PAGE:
In The Rear View Mirror
It was another down week for stocks as Friday’s gains were not enough to wipe out the week’s earlier fiscal cliff-induced losses. Since Election Day, the major U.S. indexes are all off more than 5%. The Dow Jones Industrial Average has fallen in four consecutive weeks while the S&P 500 has tumbled in three of the past four weeks.
Concern is running high that President Obama and Congress will not reach a deal to avert the fiscal cliff before the end of the year. Perhaps in an effort to assuage jittery investors, the President held a meeting Friday with House Speaker John Boehner and Senate Minority Leader Mitch McConnell, both Republicans.
Meetings without result will not mean much to investors’ returns so, for fear of stating the obvious, the market’s near-term upside is limited until substantive fiscal cliff avoidance legislation is passed.
With risk appetite running low, the broader micro-cap universe is having trouble catching a bid at the moment. The Guggenheim Wilshire Micro-Cap ETF (NYSE: WMCR) has tumbled 4.2 % in the past week while the iShares Russell Microcap Index Fund (NYSE: IWC) is down nearly 3.3 % over the same time. The PowerShares Zacks Micro Cap Portfolio (NYSE: PZI) is a little better with a loss of “just” 2.5 %.
|The Markets @ 11/16/2012|
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For the second week in a row
Every index we track flashed red…the major indices were off from 1.45% to 2.94%. The Russell Micro was off over 3% again this week and is barely hanging on to a 7.00% gain YTD. The DJIA is only up 3.03% for the year…two more weeks like the previous ones and the Dow will be in negative territory.
Gold gave back some gains this week…but don’t worry
Gold lost$16.00 this week to close on Friday at $1,714.30. However I read some interesting comments from Marc Faber (Swiss ex-pat and long-time Asian resident) that may provide you with a reason to hold on for a while.
“I would rather be long precious metals than industrial commodities,” said Marc Faber. Which was of course what most people at the LBMA conference wanted to hear. Less welcome was his warning not to hold gold in the United States or even Switzerland.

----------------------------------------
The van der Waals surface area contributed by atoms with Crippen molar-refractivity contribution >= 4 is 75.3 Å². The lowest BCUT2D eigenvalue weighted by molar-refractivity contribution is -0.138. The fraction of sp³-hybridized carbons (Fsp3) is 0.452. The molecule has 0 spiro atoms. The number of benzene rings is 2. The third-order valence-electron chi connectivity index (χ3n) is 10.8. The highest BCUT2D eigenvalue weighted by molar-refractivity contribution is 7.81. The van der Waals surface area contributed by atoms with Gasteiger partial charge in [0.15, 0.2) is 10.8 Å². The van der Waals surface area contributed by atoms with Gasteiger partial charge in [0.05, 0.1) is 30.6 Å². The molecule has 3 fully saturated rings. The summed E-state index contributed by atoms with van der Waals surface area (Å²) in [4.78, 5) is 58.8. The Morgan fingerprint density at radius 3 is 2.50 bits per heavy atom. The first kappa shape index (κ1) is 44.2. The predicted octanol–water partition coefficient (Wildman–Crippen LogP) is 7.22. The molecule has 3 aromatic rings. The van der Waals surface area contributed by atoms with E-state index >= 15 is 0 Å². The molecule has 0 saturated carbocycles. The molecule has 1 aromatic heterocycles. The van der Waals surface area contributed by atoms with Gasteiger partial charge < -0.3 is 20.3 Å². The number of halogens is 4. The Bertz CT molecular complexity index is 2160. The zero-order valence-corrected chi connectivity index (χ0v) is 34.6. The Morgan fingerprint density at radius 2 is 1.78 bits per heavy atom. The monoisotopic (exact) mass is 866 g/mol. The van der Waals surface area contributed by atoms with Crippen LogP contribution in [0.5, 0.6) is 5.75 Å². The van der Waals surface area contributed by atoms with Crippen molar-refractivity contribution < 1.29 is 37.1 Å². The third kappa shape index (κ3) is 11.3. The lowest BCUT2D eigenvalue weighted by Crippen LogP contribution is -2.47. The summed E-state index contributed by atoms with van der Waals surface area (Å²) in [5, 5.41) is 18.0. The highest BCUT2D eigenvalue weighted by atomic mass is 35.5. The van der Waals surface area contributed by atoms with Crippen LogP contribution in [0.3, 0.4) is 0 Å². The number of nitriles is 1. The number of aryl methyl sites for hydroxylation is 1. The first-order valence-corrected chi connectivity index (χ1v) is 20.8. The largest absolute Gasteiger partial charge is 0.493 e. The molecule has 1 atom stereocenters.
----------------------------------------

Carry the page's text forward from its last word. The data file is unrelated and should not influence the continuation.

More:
“Because “if gold is owned by a minority, then in a crisis the government will take it away.” But even Faber said that some of his 25% personal allocation to precious metals is still in his home country, rather than in Asia where he’s lived for almost 30 years.
Once the deflationary collapse finally arrives (the impossible question is knowing when, said Faber), there will be great opportunities in real and productive assets. But until then, and as for the gold price ahead, “Gold is not anywhere close to a bubble stage,” he concluded. And every time he thinks about selling to take profit?
“I keep in my toilet a picture of Mr. Bernanke. And every time I think about selling my gold, I look at it and I know better!” Adrian Ash at Bullion Vault.
Mixed Dollar results
The US Dollar was basically unchanged again this week against the Euro (closing at 0.7847 Euros; minus $0.0023); bonds continued to registered small gains last week…the 10-year bond was up $0.31 to close at $100.48 and the 30-year bond gained $0.40 to close at $100.59.
Oil prices holding steady
WTI Crude Oil gained a paltry $0.60 this week to close at $86.67 on Friday. Consumers are enjoying the lower prices at the gas pump too.
Is the economy really improving???
Need another encouraging sign that the U.S. economy is slowly on the mend?
Look to this year’s Thanksgiving holiday travel forecasts.
AAA predicts that 43.6 million Americans will travel 50 miles or more from home during the holiday weekend, up almost 1 percent over the 43.3 million who traveled last year.
That’s the fourth consecutive year for holiday travel growth since 2008, when Thanksgiving travel plummeted 25 percent as the economy tanked. AAA defines the holiday period as Wednesday through Sunday. Lynn Horsley, Kansas City Star
The Bottom Line for Stocks
An unfortunate reality of the current environment is that, at best, investors will be locked in a holding pattern until the fiscal cliff is avoided. Until that time, discretion with riskier assets will be the order of the day. That said, that does not mean the micro-cap universe at large is off limits.
The areas to avoid clearly are utilities and telecommunications names because the large-cap issues in those sectors have been hammered by fiscal cliff fears and valuation concerns. Micro-cap sectors to embrace at the moment include biotechnology, consumer staples and consumer discretionary because the holiday shopping season is officially upon us.
Research and Editorial Staff
Mike Casson, Executive Editor